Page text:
S2: Disease Understanding and Drug Discovery
Crowdsourcing towards Disease Understanding and Drug Discovery
CSIR-Institute of Microbial Technology
The first problem addressed by crowdsourcing was probably the 1714 Longitude Prize—for a marine clock that would enable accurate calculation of longitude at sea. Since then efforts such as Wikipedia in 2001 and Open Source Drug Discovery in 2007 have proven the power of this approach. The talk will discuss examples of crowdsourcing as a scientific tool for genome annotation as well as for prediction of potential inhibitors. The first example will explain extensive genome re-annotation for constructing a systems level protein interaction map of Mycobacterium tuberculosis (Mtb) with an objective of finding novel drug target candidates.
In addition, a novel method to comprehend the metabolic map of Mtb is also developed. The second part of the talk will discuss the development of dPABBs, a web server that facilitates the prediction and design of anti-biofilm peptides. Biofilms are being recognised for their causative role in persistent infections (like cystic fibrosis, otitis media, diabetic foot ulcers) and nosocomial diseases (biofilm-infected vascular catheters, implants and prosthetics). Given the clinical relevance of biofilms and their recalcitrance to conventional antibiotics, it is imperative that alternative therapeutics are proactively sought. dPABBs facilitates the prediction and design of anti-biofilm peptides.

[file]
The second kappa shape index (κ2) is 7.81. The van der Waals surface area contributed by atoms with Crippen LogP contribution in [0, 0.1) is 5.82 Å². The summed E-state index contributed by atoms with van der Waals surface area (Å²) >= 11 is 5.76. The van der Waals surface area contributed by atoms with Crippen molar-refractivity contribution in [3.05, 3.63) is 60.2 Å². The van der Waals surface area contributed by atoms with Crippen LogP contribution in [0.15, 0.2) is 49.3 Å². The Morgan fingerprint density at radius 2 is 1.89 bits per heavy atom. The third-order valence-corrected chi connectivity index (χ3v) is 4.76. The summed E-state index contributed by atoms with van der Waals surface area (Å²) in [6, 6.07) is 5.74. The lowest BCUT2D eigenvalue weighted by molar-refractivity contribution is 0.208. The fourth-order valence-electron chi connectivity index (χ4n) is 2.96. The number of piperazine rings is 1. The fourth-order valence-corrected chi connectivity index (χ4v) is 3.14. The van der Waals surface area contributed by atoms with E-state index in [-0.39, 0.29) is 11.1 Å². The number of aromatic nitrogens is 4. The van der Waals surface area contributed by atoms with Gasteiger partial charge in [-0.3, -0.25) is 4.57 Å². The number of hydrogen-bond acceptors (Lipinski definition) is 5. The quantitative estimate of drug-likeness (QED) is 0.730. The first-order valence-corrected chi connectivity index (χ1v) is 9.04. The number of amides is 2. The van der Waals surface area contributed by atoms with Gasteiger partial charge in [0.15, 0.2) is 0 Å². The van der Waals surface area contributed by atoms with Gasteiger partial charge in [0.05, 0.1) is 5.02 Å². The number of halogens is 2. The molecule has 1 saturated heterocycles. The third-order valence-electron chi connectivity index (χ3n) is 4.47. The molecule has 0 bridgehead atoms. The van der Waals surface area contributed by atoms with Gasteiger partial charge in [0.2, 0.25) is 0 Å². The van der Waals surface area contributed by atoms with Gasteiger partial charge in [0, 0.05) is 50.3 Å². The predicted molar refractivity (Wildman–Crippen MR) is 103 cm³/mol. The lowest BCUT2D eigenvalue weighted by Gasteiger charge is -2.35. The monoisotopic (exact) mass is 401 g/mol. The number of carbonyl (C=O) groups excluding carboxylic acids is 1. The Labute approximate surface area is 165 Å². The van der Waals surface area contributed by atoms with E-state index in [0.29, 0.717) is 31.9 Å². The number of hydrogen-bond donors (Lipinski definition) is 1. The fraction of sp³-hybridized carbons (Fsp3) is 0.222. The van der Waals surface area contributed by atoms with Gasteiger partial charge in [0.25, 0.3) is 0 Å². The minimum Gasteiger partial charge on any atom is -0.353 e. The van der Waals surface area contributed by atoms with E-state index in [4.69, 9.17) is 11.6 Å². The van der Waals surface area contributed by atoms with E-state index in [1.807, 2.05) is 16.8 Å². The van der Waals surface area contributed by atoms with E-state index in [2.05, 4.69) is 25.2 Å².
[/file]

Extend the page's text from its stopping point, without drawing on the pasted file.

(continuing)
The six SVM and Weka models implemented on dPABBs were observed to identify anti-biofilm peptides on the basis of their whole amino acid composition, selected residue features and the positional preference of the residues (maximum accuracy, sensitivity, specificity and MCC of 95.24%, 92.50%, 97.73% and 0.91, respectively, on the training datasets). Positive predictions were also obtained for 29 FDA-approved peptide drugs and ten antimicrobial peptides in clinical development, indicating at their possible repurposing for anti-biofilm therapy. The talk will conclude with recommendations of crowdsourcing models towards systems toxicology.